Either way, chicks benefit tremendously from being introduced early to the flock while they are still tiny and non-threatening. It's safe and effective as long as a panic room method is used so the chicks have a safe have where the adults can't follow through the chick size openings in the barrier.

 

I've been using this method for nine batches of chicks so far over the years with very good success.

post #6 of 9
Quote:
Originally Posted by Captjoe View Post

Rhode Island Reds and Bantams
Thank you for your response
You may have troubles down the road, RIR can be bullies sometimes.
Chickens, muscovy ducks, turkeys, donkeys , goats, dogs, fish, parakeets, a parrot, and a cat.

Chickens and dogs are healing to the soul.

I brake for squirrels.

Some of my birds.
http://www.backyardchickens.com/a/my-wisconsin-flock
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Chickens, muscovy ducks, turkeys, donkeys , goats, dogs, fish, parakeets, a parrot, and a cat.

Chickens and dogs are healing to the soul.

I brake for squirrels.

Some of my birds.
http://www.backyardchickens.com/a/my-wisconsin-flock
Reply
post #7 of 9
I'm not sure what I want to do. I want to get some new chicks next month but am afraid I won't have any place for them as they get bigger before introducing them to my chickens I have now. I don't have a garage to put them in and it will be too cold yet to have them outside in the weather. I have 6 chickens now in a coop with attached run.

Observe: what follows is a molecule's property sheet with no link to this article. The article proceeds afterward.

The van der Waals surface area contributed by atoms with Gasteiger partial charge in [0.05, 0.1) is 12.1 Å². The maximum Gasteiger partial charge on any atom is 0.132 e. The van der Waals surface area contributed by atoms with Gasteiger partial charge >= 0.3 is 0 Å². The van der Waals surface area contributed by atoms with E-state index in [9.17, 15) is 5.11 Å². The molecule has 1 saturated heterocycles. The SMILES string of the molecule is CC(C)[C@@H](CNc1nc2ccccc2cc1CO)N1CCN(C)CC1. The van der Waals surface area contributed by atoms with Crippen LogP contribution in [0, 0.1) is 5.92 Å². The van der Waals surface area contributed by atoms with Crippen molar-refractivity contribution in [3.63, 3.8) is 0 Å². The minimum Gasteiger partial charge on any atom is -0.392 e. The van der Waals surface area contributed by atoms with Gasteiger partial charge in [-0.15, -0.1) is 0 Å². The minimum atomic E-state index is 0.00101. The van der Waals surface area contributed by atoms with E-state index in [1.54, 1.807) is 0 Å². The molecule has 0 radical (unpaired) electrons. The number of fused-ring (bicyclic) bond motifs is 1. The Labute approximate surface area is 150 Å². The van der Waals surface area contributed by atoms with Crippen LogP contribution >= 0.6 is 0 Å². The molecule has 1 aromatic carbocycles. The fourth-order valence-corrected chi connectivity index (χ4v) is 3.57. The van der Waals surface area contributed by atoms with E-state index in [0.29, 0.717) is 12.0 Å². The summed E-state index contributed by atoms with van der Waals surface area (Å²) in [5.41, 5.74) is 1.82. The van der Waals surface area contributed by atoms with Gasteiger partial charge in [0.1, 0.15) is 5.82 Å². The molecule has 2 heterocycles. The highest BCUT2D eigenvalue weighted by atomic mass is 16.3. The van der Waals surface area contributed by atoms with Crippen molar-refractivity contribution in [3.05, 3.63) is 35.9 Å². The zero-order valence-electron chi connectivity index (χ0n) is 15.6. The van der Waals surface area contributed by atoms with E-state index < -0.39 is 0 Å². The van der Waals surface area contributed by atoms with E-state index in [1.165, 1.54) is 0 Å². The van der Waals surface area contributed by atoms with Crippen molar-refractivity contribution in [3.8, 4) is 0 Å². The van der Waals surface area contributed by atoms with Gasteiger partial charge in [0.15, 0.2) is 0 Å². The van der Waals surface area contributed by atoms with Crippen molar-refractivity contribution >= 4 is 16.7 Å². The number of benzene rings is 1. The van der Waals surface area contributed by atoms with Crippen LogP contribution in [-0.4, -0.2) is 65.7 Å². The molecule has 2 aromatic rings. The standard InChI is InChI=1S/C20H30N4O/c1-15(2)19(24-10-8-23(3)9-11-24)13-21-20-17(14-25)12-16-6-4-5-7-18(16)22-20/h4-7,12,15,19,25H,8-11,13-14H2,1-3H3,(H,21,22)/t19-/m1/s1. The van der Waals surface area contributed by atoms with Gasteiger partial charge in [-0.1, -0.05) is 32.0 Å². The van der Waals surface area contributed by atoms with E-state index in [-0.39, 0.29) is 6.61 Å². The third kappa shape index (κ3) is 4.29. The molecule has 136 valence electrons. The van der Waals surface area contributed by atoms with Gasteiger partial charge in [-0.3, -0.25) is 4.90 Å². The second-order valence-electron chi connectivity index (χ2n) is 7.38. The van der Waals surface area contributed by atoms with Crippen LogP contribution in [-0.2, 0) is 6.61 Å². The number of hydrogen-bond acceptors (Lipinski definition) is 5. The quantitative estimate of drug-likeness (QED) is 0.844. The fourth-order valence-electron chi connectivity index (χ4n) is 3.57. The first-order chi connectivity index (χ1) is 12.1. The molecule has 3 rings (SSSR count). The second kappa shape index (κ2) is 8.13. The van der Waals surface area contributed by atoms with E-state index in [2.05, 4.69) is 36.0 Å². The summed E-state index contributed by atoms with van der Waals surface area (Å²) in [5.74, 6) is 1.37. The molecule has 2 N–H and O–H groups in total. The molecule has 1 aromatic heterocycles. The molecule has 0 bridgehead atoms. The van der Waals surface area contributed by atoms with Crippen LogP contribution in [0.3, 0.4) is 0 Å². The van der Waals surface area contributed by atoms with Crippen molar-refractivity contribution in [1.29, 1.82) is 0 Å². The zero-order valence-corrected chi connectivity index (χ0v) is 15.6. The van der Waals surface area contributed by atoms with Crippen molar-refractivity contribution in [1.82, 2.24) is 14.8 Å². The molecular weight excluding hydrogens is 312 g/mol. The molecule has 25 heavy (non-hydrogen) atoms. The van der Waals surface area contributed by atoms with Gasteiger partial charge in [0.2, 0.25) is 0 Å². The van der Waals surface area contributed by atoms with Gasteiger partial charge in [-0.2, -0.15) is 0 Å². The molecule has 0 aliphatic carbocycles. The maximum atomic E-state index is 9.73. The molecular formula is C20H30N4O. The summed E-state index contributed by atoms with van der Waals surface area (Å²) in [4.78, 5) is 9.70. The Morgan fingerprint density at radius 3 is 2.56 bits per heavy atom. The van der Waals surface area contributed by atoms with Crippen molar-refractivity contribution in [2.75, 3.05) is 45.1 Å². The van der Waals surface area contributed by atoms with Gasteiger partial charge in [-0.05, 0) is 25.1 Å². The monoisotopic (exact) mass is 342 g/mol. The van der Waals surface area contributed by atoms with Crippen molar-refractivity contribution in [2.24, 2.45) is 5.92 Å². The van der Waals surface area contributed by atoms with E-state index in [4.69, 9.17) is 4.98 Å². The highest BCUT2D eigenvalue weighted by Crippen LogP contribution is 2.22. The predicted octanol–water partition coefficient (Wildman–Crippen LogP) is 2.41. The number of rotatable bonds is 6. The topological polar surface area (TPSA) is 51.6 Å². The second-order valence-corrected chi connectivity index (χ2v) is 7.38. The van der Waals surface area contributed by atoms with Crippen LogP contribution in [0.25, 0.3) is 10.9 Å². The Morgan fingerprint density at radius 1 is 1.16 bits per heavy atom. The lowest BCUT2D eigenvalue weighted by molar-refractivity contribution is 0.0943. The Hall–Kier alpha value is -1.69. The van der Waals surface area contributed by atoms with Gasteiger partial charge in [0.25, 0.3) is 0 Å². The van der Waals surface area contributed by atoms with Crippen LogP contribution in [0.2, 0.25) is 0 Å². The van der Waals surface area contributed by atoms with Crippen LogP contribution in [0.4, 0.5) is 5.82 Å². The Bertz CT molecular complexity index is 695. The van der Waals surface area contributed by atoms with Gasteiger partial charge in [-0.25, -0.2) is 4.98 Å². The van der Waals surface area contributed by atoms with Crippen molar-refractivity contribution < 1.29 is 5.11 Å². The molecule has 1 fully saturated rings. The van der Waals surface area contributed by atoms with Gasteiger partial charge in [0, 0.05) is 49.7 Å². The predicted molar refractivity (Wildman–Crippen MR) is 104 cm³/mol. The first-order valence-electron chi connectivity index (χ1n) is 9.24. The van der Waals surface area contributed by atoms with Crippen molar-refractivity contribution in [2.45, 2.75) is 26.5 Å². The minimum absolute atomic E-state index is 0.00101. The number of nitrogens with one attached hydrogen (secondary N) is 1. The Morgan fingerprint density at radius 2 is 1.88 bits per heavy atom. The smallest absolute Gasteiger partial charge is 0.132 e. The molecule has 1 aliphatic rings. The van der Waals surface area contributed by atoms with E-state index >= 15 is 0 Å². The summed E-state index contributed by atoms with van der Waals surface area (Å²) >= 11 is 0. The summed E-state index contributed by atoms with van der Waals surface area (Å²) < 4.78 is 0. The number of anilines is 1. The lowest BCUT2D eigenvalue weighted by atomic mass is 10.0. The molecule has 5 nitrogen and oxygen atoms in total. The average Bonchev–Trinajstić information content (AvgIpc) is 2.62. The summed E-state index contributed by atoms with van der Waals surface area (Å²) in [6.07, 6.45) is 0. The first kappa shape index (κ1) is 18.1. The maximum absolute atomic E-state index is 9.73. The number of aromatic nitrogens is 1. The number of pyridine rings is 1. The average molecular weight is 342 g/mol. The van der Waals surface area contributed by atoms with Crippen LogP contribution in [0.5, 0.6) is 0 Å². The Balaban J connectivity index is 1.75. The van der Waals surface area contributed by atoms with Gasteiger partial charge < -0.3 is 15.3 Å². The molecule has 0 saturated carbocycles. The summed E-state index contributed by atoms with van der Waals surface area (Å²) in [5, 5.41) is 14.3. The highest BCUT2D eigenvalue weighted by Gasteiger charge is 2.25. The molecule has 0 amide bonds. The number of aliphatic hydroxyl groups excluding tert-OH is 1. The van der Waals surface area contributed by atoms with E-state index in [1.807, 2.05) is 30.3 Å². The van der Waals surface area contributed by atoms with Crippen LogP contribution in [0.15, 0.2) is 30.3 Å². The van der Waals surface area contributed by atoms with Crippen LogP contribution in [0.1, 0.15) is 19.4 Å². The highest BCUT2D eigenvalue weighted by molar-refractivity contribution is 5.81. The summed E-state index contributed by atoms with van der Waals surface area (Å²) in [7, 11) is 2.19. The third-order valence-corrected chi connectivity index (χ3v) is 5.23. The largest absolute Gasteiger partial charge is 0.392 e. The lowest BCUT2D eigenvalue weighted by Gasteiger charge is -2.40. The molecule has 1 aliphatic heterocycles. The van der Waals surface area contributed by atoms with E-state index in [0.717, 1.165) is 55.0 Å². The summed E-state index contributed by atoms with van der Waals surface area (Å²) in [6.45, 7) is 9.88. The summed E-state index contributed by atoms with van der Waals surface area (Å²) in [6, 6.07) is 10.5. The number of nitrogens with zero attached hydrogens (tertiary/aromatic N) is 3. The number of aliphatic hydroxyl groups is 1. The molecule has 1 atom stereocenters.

post #8 of 9
Quote:
Originally Posted by Lynnette in WI View Post

I'm not sure what I want to do. I want to get some new chicks next month but am afraid I won't have any place for them as they get bigger before introducing them to my chickens I have now. I don't have a garage to put them in and it will be too cold yet to have them outside in the weather. I have 6 chickens now in a coop with attached run.


Why not wait another month until the worst of winter is past? Then you can brood the chicks in the coop under the heating pad system in view of the other chickens, but in a safe pen. That way. the chicks will grow up in proximity to the adult flock and integration will be a breeze. You can have the chicks roosting with the adults by age five or six weeks using the panic room method of integration.

 

Many of us have successfully brooded chicks in very cold temps, freezing and below, using the heating pad system. I wouldn't want to attempt it with temps down in the single digits, though. I'd wait until the night temps are up into the twenties and thirties, to be safe.

post #9 of 9
The chicks will be here the end of March. I planned on having them in my modified dog crate with a heat lamp in a spare room, the kids will love to see them and learn all about them. I'm just not sure on how long they will stay in there, with their size, that I would need to get them out to something bigger. But some of these posts on here have given me some ideas on a panic room I can build in the coop, I think we will be OK. Now I wish I would have built my coop bigger for this, darn.